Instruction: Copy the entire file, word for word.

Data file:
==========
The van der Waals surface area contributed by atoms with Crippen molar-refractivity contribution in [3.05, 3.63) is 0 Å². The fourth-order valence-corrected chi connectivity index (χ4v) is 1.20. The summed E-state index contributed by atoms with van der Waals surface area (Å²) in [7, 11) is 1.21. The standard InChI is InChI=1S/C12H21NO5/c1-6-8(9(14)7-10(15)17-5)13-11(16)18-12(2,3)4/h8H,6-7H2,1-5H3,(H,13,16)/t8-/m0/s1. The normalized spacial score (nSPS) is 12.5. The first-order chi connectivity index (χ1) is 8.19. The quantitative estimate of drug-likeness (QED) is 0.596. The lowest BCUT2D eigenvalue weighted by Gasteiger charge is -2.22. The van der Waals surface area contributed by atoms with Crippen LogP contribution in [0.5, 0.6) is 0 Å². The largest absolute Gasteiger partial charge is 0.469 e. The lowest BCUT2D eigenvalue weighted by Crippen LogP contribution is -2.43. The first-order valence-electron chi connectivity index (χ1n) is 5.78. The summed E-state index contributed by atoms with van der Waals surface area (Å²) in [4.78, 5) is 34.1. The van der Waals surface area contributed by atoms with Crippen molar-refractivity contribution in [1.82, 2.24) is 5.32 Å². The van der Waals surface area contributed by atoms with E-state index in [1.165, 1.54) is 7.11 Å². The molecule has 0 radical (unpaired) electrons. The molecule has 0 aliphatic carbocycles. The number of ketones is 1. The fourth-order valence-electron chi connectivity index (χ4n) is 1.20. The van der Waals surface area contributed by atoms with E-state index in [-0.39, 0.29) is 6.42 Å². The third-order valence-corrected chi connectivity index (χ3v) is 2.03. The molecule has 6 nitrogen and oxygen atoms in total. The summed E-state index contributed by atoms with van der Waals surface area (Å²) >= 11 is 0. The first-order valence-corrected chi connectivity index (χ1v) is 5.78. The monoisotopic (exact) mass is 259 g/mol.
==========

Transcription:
The van der Waals surface area contributed by atoms with Crippen molar-refractivity contribution in [3.05, 3.63) is 0 Å². The fourth-order valence-corrected chi connectivity index (χ4v) is 1.20. The summed E-state index contributed by atoms with van der Waals surface area (Å²) in [7, 11) is 1.21. The standard InChI is InChI=1S/C12H21NO5/c1-6-8(9(14)7-10(15)17-5)13-11(16)18-12(2,3)4/h8H,6-7H2,1-5H3,(H,13,16)/t8-/m0/s1. The normalized spacial score (nSPS) is 12.5. The first-order chi connectivity index (χ1) is 8.19. The quantitative estimate of drug-likeness (QED) is 0.596. The lowest BCUT2D eigenvalue weighted by Gasteiger charge is -2.22. The van der Waals surface area contributed by atoms with Crippen LogP contribution in [0.5, 0.6) is 0 Å². The largest absolute Gasteiger partial charge is 0.469 e. The lowest BCUT2D eigenvalue weighted by Crippen LogP contribution is -2.43. The first-order valence-electron chi connectivity index (χ1n) is 5.78. The summed E-state index contributed by atoms with van der Waals surface area (Å²) in [4.78, 5) is 34.1. The van der Waals surface area contributed by atoms with Crippen molar-refractivity contribution in [1.82, 2.24) is 5.32 Å². The van der Waals surface area contributed by atoms with E-state index in [1.165, 1.54) is 7.11 Å². The molecule has 0 radical (unpaired) electrons. The molecule has 0 aliphatic carbocycles. The number of ketones is 1. The fourth-order valence-electron chi connectivity index (χ4n) is 1.20. The van der Waals surface area contributed by atoms with E-state index in [-0.39, 0.29) is 6.42 Å². The third-order valence-corrected chi connectivity index (χ3v) is 2.03. The molecule has 6 nitrogen and oxygen atoms in total. The summed E-state index contributed by atoms with van der Waals surface area (Å²) >= 11 is 0. The first-order valence-corrected chi connectivity index (χ1v) is 5.78. The monoisotopic (exact) mass is 259 g/mol.